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Wellesley Apple Butter & Cheese Festival
More than twenty five years ago, folks in Wellesley, Ontario decided to hold an autumn festival that would promote the community and showcase a number of local products, namely apples, apple butter, cider and cheese. The first year was so successful it became an annual event. Today, Wellesley Apple Butter & Cheese Festival, held every year on the last Saturday in September, is one of the premier autumn street festivals in Ontario. As this one day event is all about food, visitors arrive with hearty appetites and coolers to take home some local specialties. Some of southern Ontario's best farmland surrounds picturesque Wellesley village in the upper valley of the Nith River. Its rural location away from the hustle and bustle of more well- known tourist areas, makes it an the ideal place to visit. The thirty minute drive west of Kitchener-Waterloo on the popular Cultural Trail, passes well-kept farm operations, many belonging to Mennonite and Amish families. Signs caution to drive carefully as roads are shared by horse drawn vehicles. Farm-gate shopping is a way of life in this agriculturally significant area. Roadside signs advertise such delights as cooked cheese, shoo-fly pie, apple butter, eggs, summer sausage, pork, home baking, quilts, harness and Mennonite furniture.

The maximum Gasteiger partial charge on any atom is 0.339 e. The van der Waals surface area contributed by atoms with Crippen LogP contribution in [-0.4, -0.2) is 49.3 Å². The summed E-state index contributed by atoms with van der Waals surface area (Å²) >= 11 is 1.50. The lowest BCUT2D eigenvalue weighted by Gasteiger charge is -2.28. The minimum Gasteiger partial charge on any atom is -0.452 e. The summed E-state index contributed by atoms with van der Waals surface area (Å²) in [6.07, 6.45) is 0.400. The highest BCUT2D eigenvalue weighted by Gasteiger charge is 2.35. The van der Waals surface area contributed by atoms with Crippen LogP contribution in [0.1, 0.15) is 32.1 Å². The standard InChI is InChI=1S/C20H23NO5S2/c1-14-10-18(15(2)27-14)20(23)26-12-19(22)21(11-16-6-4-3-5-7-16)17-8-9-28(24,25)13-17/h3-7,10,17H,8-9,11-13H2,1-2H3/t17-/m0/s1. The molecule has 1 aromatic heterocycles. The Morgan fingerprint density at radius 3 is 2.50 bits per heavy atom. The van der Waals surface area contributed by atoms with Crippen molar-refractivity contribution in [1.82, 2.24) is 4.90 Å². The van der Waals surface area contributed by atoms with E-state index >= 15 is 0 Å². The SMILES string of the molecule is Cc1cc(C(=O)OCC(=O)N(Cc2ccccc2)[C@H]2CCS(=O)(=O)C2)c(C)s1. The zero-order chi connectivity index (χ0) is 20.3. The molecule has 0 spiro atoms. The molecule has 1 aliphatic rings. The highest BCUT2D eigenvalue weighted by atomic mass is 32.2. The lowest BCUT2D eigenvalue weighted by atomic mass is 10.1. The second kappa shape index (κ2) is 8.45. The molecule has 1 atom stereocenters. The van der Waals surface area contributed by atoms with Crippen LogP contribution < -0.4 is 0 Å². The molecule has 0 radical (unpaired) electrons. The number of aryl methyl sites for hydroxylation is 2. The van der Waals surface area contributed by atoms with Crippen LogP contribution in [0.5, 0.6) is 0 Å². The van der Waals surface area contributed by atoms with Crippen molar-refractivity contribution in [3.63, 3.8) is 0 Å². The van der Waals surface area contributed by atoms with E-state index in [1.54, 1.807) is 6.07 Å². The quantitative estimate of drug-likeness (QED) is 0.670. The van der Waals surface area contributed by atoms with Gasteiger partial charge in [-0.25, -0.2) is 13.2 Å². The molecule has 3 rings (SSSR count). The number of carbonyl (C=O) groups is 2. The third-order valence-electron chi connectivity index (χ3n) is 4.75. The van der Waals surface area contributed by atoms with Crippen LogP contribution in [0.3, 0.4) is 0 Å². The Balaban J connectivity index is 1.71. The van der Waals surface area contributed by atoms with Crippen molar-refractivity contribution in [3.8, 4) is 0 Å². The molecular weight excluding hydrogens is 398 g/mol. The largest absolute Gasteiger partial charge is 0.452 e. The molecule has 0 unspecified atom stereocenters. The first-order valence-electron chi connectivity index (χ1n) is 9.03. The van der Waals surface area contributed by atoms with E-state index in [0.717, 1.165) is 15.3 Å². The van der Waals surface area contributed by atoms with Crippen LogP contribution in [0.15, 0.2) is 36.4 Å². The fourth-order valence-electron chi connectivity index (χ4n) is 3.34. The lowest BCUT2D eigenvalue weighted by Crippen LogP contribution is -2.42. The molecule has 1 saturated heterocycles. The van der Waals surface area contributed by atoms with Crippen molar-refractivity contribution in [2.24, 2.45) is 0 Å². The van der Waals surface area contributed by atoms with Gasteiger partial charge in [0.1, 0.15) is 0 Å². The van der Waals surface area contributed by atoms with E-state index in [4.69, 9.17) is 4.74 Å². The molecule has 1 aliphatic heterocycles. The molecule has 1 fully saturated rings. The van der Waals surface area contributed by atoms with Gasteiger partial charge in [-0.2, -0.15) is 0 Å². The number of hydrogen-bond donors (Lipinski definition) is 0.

Wellesley's heritage springs from predominantly Germanic roots. Its location in the original Clergy Reserve known as the Queen's Bush, made it an important stop for settlers during the nineteenth century. Wellesley's historic area has some fine examples of early architectural styles including several buildings that obviously were used as inns. One of the village's prettiest attractions is a mill pond located in the heart of the community. The pond plays a big role in festival activities, as do main and side streets, the arena and community centre.
Because Wellesley's festival is a popular event, parking can be a hassle. Its best to follow signs and take direction from volunteers who man various intersections and parking lots. The village is so compact, you can easily walk from one area to another. Attractions are well signed and you can't get lost on village streets.
The sun was just peeking over the horizon when we set out for the tidy village. By the time we arrived, parked in one of the church lots and walked the short distance to the street Mall on Queen's Bush Road there were already scores of people seated at picnic tables, enjoying a hearty breakfast of sausage, pancakes with a side order of applesauce and coffee, juice or milk. Volunteers start slinging pancakes at 7:00 a.m. As there's lots to do and see, be sure to pick up an official programme at the information booth on the Mall and plan your strategy over breakfast.